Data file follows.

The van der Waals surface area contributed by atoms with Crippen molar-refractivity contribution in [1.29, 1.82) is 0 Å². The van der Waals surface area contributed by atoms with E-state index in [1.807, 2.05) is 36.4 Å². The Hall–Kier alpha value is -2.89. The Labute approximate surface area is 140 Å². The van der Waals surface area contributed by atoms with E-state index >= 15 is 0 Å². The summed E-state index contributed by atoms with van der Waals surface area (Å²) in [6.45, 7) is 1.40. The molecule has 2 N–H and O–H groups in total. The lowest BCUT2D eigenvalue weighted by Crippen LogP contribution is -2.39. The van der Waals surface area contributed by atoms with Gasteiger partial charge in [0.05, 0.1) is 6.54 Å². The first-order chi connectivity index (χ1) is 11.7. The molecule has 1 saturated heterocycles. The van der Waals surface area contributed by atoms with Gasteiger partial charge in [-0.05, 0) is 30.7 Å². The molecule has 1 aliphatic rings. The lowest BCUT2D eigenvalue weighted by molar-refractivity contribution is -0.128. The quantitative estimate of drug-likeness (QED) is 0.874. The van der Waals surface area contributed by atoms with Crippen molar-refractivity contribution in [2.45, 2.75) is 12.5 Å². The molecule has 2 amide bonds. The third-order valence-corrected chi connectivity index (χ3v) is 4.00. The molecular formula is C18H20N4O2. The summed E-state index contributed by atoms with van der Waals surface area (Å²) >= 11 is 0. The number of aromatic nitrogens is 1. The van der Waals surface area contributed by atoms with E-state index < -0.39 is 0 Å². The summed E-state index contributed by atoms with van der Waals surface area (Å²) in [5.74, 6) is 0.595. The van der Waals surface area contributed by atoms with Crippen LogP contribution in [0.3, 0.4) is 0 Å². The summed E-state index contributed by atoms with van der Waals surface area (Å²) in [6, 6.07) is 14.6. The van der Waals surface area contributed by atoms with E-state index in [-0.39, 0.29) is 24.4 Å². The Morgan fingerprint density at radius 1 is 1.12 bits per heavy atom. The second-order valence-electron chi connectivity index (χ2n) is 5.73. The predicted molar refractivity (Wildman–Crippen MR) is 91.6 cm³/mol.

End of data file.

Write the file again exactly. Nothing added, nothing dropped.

The van der Waals surface area contributed by atoms with Crippen molar-refractivity contribution in [1.29, 1.82) is 0 Å². The van der Waals surface area contributed by atoms with E-state index in [1.807, 2.05) is 36.4 Å². The Hall–Kier alpha value is -2.89. The Labute approximate surface area is 140 Å². The van der Waals surface area contributed by atoms with E-state index >= 15 is 0 Å². The summed E-state index contributed by atoms with van der Waals surface area (Å²) in [6.45, 7) is 1.40. The molecule has 2 N–H and O–H groups in total. The lowest BCUT2D eigenvalue weighted by Crippen LogP contribution is -2.39. The van der Waals surface area contributed by atoms with Gasteiger partial charge in [0.05, 0.1) is 6.54 Å². The first-order chi connectivity index (χ1) is 11.7. The molecule has 1 saturated heterocycles. The van der Waals surface area contributed by atoms with Gasteiger partial charge in [-0.05, 0) is 30.7 Å². The molecule has 1 aliphatic rings. The lowest BCUT2D eigenvalue weighted by molar-refractivity contribution is -0.128. The quantitative estimate of drug-likeness (QED) is 0.874. The van der Waals surface area contributed by atoms with Crippen molar-refractivity contribution in [2.45, 2.75) is 12.5 Å². The molecule has 2 amide bonds. The third-order valence-corrected chi connectivity index (χ3v) is 4.00. The molecular formula is C18H20N4O2. The summed E-state index contributed by atoms with van der Waals surface area (Å²) >= 11 is 0. The number of aromatic nitrogens is 1. The van der Waals surface area contributed by atoms with E-state index < -0.39 is 0 Å². The summed E-state index contributed by atoms with van der Waals surface area (Å²) in [5.74, 6) is 0.595. The van der Waals surface area contributed by atoms with Crippen LogP contribution in [0.3, 0.4) is 0 Å². The summed E-state index contributed by atoms with van der Waals surface area (Å²) in [6, 6.07) is 14.6. The van der Waals surface area contributed by atoms with E-state index in [-0.39, 0.29) is 24.4 Å². The Morgan fingerprint density at radius 1 is 1.12 bits per heavy atom. The second-order valence-electron chi connectivity index (χ2n) is 5.73. The predicted molar refractivity (Wildman–Crippen MR) is 91.6 cm³/mol.